Turkish troops invade Kurdish enclave in Syria
Turkish troops and Syrian opposition forces have attacked a Kurdish enclave in northern Syria in their bid to oust from the area a US-allied Kurdish militia.
The Turkish offensive on Afrin, codenamed Operation Olive Branch, started on Saturday and has heightened tensions in the already complicated Syrian conflict, threatening to further strain ties between Nato allies Turkey and the United States.
It prompted condemnations from the Syrian government, Iran and Egypt.
France called for an emergency UN Security Council meeting to discuss the developments there and urged Turkish authorities "to act with restraint in a context where the humanitarian situation is deteriorating in several regions of Syria".
Turkish officials said the troops entered Afrin a day after dozens of Turkish jets and artillery units at the border pounded Syrian Kurdish targets.
A spokesman for the Kurdish fighters said the attack was repelled.
Turkey considers the Syrian Kurdish militia, known as the People's Protection Units (YPG), a terror organisation and a security threat because of its affiliation with Kurdish rebels fighting in south-eastern Turkey.
The group controls Afrin, in Syria's north-western Aleppo province, as well as a swathe of territory to the east along Turkey's border.
The YPG also forms the backbone of the Syrian Democratic Forces, the main US ally against the Islamic State group in Syria.
US support for the Kurdish militia has been a cause of perpetual conflict between Ankara and Washington, which has backed the Kurdish militia in the fight against IS militants in eastern Syria.
There was no immediate US comment on the operation in Afrin, where it does not maintain troops, but US officials have said that the administration had appealed to Turkey not to go ahead with the offensive.
A Turkish operation there could have an impact on US operations further east in Syria, the officials said.
The operation, for which Turkey has also rallied nearly 10,000 Syrian opposition fighters, could spill into a wider Turkish-Kurdish confrontation inside Turkey. There are an estimated 8,000 to 10,000 Kurdish fighters in the Afrin district, the Turkish prime minister said.
The operation also includes air strikes on the district, threatening to create another humanitarian disaster in the region.
The Afrin district houses no less than 800,000 civilians, including displaced people from earlier years of the Syrian war.
Russia pulled back troops that had been deployed near Afrin after it was briefed on the operation by Turkey.
Prime Minister Binali Yildirim told a group of journalists that Turkey aims to create a 30-kilometre (20-mile) deep "secure zone" in Afrin.
On Sunday, the state-run Anadolu Agency said the Turkish-backed fighters had penetrated five kilometres (three miles) into Afrin as part of the offensive.
At least one person, a Syrian refugee in Turkey, was killed when Reyhanli, a Turkish border town, came under a hail of rockets on Sunday.
It was the second Turkish town to come under attack. Earlier, the rockets fired from Syria targeted the border town of Kilis, but there were no casualties.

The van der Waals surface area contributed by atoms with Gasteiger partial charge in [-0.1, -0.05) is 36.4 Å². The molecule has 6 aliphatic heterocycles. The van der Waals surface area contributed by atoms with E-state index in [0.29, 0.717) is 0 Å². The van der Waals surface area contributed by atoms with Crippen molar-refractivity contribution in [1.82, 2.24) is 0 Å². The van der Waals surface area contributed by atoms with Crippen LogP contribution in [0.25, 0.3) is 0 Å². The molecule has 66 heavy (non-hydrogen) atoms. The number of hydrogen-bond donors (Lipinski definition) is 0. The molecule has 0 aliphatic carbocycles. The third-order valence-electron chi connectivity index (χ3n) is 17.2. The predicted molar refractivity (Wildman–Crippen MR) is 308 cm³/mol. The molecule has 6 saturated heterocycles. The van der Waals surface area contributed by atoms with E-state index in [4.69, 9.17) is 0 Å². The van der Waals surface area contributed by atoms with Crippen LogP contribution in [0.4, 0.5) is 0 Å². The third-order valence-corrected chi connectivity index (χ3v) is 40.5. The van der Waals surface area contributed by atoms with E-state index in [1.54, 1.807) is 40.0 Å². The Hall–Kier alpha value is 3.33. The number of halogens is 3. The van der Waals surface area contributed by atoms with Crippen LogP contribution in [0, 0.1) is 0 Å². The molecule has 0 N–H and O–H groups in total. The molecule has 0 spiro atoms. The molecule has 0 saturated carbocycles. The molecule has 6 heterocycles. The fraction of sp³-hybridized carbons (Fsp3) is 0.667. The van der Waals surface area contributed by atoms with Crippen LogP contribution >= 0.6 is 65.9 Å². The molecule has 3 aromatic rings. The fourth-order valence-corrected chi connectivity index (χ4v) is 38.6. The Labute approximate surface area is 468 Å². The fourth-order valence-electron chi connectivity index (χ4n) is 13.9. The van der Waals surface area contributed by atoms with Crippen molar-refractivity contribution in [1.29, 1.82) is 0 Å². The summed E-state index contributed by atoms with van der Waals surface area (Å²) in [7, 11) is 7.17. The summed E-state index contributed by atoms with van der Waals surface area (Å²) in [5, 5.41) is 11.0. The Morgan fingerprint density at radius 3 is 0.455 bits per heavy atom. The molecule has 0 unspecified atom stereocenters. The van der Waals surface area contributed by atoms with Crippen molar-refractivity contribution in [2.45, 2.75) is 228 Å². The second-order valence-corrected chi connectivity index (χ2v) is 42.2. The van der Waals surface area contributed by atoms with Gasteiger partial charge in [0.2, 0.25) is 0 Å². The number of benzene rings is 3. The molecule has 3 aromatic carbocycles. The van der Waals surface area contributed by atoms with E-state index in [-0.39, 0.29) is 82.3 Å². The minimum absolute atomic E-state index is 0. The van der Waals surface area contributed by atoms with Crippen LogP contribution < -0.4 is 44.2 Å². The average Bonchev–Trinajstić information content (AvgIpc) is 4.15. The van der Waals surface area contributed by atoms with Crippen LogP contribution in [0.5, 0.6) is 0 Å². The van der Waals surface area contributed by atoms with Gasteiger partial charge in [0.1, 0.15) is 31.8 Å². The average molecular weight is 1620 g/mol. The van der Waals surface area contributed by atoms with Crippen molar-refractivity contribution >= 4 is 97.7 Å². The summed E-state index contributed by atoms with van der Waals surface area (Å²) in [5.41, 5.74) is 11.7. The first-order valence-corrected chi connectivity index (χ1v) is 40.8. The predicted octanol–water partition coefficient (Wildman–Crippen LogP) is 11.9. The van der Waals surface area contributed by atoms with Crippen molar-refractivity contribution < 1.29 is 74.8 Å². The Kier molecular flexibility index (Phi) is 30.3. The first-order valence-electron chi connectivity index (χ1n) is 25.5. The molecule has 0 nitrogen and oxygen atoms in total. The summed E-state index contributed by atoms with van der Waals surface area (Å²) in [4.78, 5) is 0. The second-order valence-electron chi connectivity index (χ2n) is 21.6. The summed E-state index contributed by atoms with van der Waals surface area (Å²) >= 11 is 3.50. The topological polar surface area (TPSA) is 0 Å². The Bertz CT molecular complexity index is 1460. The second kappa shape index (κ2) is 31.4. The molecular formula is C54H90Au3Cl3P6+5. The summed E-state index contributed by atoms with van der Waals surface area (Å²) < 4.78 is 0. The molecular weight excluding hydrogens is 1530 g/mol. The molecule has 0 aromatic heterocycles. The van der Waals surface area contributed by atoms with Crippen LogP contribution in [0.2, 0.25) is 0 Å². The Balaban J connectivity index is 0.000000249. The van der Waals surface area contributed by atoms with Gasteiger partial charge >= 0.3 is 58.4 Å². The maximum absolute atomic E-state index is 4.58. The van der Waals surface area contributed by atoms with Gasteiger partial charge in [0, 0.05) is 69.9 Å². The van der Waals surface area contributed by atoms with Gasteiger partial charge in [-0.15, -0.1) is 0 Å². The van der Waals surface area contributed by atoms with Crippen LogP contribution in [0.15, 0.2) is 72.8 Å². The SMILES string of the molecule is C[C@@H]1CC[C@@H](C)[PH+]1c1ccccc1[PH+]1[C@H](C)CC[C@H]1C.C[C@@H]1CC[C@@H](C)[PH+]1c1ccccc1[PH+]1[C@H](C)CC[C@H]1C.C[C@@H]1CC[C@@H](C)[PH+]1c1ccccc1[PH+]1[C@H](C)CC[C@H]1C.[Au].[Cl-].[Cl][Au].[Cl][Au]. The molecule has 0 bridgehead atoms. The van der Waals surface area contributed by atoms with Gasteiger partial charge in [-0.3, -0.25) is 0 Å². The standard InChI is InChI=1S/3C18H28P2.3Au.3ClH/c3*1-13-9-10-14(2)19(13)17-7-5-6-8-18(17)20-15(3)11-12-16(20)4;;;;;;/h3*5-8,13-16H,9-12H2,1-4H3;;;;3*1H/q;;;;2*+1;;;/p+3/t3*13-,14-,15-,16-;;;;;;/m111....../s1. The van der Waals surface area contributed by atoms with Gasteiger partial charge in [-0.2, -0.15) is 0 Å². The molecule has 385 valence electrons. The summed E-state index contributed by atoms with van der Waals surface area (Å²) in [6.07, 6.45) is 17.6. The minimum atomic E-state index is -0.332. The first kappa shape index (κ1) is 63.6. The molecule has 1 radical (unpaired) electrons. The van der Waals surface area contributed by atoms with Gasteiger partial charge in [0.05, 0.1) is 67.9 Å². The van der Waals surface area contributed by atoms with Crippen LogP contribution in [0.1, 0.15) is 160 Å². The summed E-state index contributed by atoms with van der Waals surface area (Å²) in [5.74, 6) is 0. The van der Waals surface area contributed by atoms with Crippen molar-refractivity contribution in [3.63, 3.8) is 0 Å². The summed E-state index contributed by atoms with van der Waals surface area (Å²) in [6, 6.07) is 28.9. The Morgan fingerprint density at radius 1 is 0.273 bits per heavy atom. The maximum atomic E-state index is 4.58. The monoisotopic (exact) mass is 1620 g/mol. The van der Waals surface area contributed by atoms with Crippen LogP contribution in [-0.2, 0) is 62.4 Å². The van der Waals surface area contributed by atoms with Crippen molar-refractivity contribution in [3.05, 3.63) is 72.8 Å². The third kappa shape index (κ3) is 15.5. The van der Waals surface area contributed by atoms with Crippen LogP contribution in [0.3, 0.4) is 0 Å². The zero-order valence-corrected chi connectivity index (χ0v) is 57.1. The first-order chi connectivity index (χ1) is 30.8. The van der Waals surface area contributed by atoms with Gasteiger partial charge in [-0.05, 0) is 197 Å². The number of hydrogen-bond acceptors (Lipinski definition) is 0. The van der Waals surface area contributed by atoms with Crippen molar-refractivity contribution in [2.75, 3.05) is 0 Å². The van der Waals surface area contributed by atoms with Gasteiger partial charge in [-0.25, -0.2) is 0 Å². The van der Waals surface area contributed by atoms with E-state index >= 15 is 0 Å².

In a statement, the Syrian opposition fighters battling alongside the Turkish troops said the combined force seized Shankal, a village on the north-western edge of Afrin district.
A Syrian rebel commander said the clashes with the YPG fighters were intense, but that the Turkey-backed forces would fight to "eliminate terrorism" from the area.
SDF spokesman Mustafa Bali denied that Turkish troops had entered Afrin, saying Kurdish forces have been repelling attacks since Saturday.
Mr Bali said the SDF sent reinforcements to Afrin. The YPG said meanwhile that it had destroyed two Turkish tanks.
Turkish President Recep Tayyip Erdogan has vowed to expand the offensive to Manbij, a town to the east that Kurdish forces seized from IS in a costly battle with the aid of the US-led coalition. The town has since emerged as a model for US-backed Kurdish rule of largely Arab areas.
An advance on Manbij by Nato member Turkey would strain relations with Washington, which has troops operating in the Manbij area.
Turkish troops first crossed into Syria after the Kurds captured Manbij in 2016, in part to prevent them from expanding westward and linking territory to Afrin. At least 70 Turkish soldiers were killed, most in battles with IS, which has since been driven from nearly all the territory it once held in Syria.
Syria's government had vowed to shoot down any Turkish fighter jets over Afrin, calling it an "aggressive act".
On Sunday, President Bashar Assad condemned the "brutal aggression" on Afrin but did not repeat the threat. He said Turkey has always supported "terrorists" in Syria.
Iran, a close ally of Assad, also condemned the Turkish assault and called on Turkey to end it.
"The continuing crisis in Afrin may boost terrorist groups again in the northern parts of Syria," Iranian Foreign Ministry spokesman Bahram Ghasemi said, according to Iran's official IRNA news agency.
Egypt, which maintains security co-ordination with Syria and is at odds with Turkey, also condemned the military offensive and said it threatened political negotiations.
Turkey has prepared around 10,000 Syrian fighters to storm Afrin, according to Rami Abdurrahman, director of the Syrian Observatory for Human Rights, a Britain-based monitoring group.
A Syrian commander said there were thousands of fighters positioned in Azaz, at the frontier with the Kurdish enclave, awaiting orders. Another commander said hundreds more were stationed in Atmeh, south of Afrin.